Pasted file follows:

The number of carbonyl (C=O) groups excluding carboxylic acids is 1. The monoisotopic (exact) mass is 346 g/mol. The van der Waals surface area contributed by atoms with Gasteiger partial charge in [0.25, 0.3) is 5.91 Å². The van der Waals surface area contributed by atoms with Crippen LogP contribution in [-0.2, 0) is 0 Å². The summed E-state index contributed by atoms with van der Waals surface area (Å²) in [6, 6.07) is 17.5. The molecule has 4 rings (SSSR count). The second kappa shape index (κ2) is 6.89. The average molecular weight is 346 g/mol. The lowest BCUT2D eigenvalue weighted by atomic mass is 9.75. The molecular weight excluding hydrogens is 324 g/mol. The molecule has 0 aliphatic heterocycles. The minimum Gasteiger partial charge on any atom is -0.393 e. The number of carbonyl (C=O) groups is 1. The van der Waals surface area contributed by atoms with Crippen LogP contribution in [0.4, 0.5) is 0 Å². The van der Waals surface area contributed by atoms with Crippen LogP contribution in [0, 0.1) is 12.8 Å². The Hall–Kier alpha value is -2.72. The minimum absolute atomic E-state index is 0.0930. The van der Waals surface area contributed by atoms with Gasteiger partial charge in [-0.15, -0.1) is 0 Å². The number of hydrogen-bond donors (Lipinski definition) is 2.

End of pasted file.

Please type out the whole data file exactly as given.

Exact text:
The number of carbonyl (C=O) groups excluding carboxylic acids is 1. The monoisotopic (exact) mass is 346 g/mol. The van der Waals surface area contributed by atoms with Gasteiger partial charge in [0.25, 0.3) is 5.91 Å². The van der Waals surface area contributed by atoms with Crippen LogP contribution in [-0.2, 0) is 0 Å². The summed E-state index contributed by atoms with van der Waals surface area (Å²) in [6, 6.07) is 17.5. The molecule has 4 rings (SSSR count). The second kappa shape index (κ2) is 6.89. The average molecular weight is 346 g/mol. The lowest BCUT2D eigenvalue weighted by atomic mass is 9.75. The molecular weight excluding hydrogens is 324 g/mol. The molecule has 0 aliphatic heterocycles. The minimum Gasteiger partial charge on any atom is -0.393 e. The number of carbonyl (C=O) groups is 1. The van der Waals surface area contributed by atoms with Crippen LogP contribution in [0.4, 0.5) is 0 Å². The van der Waals surface area contributed by atoms with Crippen LogP contribution in [0, 0.1) is 12.8 Å². The Hall–Kier alpha value is -2.72. The minimum absolute atomic E-state index is 0.0930. The van der Waals surface area contributed by atoms with Gasteiger partial charge in [-0.15, -0.1) is 0 Å². The number of hydrogen-bond donors (Lipinski definition) is 2.